Plugging the Leak: Tackling the Problem of Healthcare Fraud
The Justice Department and the Department of Health and Human Services have made healthcare fraud a number one priority – it is another example of the synergy of politics and enforcement. Congress spends more money on prosecution resources and prosecutors use these resources to bring more criminal and civil enforcement actions.
Every few months the government announces another nationwide crackdown and defendants are swept up and prosecuted. No one ever follows up to see what happens to those cases, whether some defendants are fairly charged and prosecuted. Equally important is the question of whether or not such prosecutions are reducing or preventing healthcare fraud.
The government prosecutes many cases against defendants who have already received money for improper claims. It is estimated that the government recovers 20 cents of every dollar improperly paid.
Health care spending totals approximately $3 trillion per year. It is difficult to measure the exact annual cost to the federal government of healthcare fraud and abuse. The Centers for Medicare and Medicaid Services (CMS) estimates that Medicare fraud totals between $70 and $100 billion, and Medicaid fraud (improper payments to states) totals $10 billion annually.
Each year Medicare administrative contractors (“MACs”) process about 4.5 million claims from 1.5 million providers each day. In addition, MACs process roughly 30,000 enrollment applications each month from health care providers and suppliers of medical equipment seeking to bill under the Medicare and Medicaid programs. In this environment, there are significant risks for fraudulent claims.
Law enforcement is focusing on this mountain of claims and eligibility applications through data mining and predictive models. CMS has a two-prong proactive strategy: one pillar is a fraud prevention system that uses advanced analytic techniques, including algorithms and historical data, to flag suspicious claims; and the second pillar is an automated provider screening program, which identifies ineligible providers or suppliers before they are enrolled or revalidated by the use of enhanced screening procedures.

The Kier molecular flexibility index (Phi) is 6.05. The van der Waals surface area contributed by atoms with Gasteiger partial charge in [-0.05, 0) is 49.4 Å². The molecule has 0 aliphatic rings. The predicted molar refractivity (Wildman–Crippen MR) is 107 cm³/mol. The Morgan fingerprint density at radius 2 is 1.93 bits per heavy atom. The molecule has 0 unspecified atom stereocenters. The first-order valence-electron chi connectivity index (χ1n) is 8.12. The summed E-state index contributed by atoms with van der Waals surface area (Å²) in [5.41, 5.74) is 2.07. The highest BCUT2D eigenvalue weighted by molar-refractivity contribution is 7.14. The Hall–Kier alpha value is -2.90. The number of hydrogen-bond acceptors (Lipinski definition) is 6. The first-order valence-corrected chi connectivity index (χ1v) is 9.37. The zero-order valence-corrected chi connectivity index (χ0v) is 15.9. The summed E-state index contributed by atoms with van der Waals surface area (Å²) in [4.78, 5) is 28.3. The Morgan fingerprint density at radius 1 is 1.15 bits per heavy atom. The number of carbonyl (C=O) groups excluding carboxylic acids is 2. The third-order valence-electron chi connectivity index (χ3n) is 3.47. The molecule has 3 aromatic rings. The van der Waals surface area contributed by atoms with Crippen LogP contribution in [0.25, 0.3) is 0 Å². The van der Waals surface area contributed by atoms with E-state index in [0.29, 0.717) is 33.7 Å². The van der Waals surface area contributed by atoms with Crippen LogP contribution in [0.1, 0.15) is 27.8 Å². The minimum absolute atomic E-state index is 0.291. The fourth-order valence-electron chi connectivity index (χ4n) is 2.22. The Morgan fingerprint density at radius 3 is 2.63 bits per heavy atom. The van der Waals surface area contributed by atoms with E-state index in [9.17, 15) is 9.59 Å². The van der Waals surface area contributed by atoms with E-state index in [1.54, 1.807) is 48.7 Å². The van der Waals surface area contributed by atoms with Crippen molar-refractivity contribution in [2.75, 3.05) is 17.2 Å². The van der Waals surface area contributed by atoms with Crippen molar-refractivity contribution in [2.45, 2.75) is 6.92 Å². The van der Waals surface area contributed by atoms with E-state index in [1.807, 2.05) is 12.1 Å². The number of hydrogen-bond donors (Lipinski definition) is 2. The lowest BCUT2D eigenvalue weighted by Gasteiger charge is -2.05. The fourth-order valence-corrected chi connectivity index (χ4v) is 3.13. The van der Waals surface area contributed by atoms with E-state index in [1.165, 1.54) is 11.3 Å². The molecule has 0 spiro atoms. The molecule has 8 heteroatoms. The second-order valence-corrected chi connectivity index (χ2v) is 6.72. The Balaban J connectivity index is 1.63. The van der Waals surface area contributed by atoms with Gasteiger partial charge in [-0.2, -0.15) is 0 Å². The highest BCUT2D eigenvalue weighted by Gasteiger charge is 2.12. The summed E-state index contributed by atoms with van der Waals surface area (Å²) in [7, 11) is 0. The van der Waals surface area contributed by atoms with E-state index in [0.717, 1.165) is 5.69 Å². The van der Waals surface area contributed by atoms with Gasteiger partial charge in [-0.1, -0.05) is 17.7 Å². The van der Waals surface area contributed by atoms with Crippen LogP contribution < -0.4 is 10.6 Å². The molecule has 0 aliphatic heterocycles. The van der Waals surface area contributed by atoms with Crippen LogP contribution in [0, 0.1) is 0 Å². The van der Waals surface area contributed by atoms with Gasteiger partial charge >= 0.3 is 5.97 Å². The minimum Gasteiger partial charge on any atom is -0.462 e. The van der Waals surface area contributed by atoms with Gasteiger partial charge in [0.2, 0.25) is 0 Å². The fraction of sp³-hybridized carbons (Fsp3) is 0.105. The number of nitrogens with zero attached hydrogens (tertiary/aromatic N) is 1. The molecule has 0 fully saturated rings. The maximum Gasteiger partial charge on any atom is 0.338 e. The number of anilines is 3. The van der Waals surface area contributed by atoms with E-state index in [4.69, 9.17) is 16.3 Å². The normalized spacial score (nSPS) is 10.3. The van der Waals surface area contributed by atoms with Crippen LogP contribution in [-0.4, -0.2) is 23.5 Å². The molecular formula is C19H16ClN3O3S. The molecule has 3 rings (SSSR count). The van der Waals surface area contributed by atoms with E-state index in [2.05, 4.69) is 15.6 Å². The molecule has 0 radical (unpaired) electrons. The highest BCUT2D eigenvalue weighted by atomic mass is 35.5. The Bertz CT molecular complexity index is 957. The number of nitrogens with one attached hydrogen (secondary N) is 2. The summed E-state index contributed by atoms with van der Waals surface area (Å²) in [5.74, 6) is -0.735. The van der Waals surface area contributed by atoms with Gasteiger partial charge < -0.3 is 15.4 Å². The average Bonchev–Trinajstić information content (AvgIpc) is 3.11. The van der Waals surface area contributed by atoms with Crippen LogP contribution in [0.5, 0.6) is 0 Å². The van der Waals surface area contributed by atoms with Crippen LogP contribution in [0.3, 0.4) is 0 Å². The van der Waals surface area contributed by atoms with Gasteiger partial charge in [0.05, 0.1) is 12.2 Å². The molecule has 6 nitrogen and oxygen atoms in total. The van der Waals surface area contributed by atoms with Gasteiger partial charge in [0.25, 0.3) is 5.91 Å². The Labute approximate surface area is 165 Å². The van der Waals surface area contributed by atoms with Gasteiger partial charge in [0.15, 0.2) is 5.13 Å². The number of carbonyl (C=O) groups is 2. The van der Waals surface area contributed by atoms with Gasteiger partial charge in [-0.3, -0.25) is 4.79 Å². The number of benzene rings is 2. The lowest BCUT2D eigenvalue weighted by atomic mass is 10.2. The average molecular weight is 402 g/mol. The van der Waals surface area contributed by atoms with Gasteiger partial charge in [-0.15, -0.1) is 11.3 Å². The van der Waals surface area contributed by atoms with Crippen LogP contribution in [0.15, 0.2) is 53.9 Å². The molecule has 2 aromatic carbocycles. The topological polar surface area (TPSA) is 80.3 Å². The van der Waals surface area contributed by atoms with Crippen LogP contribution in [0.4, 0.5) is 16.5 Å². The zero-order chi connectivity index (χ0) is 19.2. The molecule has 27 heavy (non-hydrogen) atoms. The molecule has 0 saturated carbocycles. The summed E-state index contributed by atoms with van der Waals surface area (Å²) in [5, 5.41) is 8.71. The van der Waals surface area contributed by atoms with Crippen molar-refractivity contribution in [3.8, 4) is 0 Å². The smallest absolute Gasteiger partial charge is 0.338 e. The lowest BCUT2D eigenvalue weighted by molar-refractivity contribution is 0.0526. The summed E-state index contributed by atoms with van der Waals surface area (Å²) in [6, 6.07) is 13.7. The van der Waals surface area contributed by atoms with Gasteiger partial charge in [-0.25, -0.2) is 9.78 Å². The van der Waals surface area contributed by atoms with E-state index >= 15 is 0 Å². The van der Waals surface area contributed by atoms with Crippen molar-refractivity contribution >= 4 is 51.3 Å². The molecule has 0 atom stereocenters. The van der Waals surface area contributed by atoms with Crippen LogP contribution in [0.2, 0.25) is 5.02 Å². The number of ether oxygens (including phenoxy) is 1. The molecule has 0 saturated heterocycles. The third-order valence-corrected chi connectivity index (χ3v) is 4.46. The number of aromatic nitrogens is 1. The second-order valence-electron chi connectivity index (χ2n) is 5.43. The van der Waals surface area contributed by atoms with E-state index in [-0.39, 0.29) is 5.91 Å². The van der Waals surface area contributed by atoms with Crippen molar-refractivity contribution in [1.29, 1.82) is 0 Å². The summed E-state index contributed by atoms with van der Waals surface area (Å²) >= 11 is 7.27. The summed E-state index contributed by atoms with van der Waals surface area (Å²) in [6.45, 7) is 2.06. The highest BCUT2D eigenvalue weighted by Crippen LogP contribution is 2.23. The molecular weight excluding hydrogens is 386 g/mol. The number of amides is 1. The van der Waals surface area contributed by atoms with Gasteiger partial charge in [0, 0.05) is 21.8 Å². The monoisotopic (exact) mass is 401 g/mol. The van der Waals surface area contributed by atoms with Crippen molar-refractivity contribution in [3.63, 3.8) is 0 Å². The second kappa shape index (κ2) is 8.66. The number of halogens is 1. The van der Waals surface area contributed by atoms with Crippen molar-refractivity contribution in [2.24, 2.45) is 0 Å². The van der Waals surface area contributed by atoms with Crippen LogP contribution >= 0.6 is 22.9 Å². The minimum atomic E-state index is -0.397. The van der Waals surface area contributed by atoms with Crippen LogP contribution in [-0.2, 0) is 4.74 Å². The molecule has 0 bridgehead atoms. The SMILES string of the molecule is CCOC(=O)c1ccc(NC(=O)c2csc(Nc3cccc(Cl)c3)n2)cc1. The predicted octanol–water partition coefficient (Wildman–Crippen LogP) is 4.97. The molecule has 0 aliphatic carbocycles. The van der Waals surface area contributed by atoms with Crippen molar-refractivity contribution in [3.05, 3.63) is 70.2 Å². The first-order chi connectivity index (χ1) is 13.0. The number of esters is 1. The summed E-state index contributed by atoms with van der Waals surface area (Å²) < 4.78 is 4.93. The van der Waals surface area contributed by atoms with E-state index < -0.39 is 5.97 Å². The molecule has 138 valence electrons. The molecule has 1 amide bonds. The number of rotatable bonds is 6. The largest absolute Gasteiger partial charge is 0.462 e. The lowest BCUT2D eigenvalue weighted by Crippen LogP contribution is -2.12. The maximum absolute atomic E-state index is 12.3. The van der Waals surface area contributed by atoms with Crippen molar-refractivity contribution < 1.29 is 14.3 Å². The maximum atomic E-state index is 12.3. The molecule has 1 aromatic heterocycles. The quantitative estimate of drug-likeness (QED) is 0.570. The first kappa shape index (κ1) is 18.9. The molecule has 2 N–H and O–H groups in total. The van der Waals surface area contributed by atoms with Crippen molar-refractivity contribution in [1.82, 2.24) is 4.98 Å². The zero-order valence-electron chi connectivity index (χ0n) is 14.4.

Data mining techniques which focus on billing discrepancies or patterns are not without controversy. For example, HHS has acknowledged that Medicaid claims data may suffer from reliability problems, which could unfairly target providers for costly and time-consuming audits.
Additional questions have been raised about the conduct of Benefit Integrity Contractors, private companies who conduct Medicare and Medicaid audits, and who are incentivized to discover improper claims during the audits.
For healthcare providers who have suffered through a federal audit, these efforts may lead to increased sensitivity to reducing the burdens on the industry from government audits. To the extent CMS weighs the burden of audits initiated by faulty analytics, service providers may get some relief.
Congress has started to focus on these issues to ensure that healthcare fraud enforcement is effective and fair. The House Energy and Commerce Subcommittee on Oversight and Investigations Committee held an oversight hearing on June 8, 2012, Medicare Contractors’ Efforts to Fight Fraud – Moving Beyond ”Pay and Chase” (link is here), and Senators Hatch and Coburn on the Senate Finance Committee have begin to question CMS’ fraud prevention program and the need to improve in identifying and preventing fraud from occurring rather than paying and chasing federal dollars through less effective recovery programs.
In a recent report (here), the Government Accounting Office highlighted some of these concerns concluding that CMS’ data analytics program is still evolving and that CMS is not yet in a position to take more and quicker data-driven administrative enforcement actions such as the revocation of Medicare billing privileges.
CMS needs to redouble proactive fraud strategies to ensure a more efficient and fair result. Specifically, CMS needs to:
— mandate that service providers have an appropriate compliance program as a condition of eligibility for Medicare;
— expand its existing surety program to nursing homes and other high-risk providers;
— impose limits on high-risk suppliers and providers;
— deny payments to suppliers and providers who have a pending overpayment or suspension;
— adopt enhanced supplier and provider screening tools to ensure that only eligible entities are authorized to submit claims.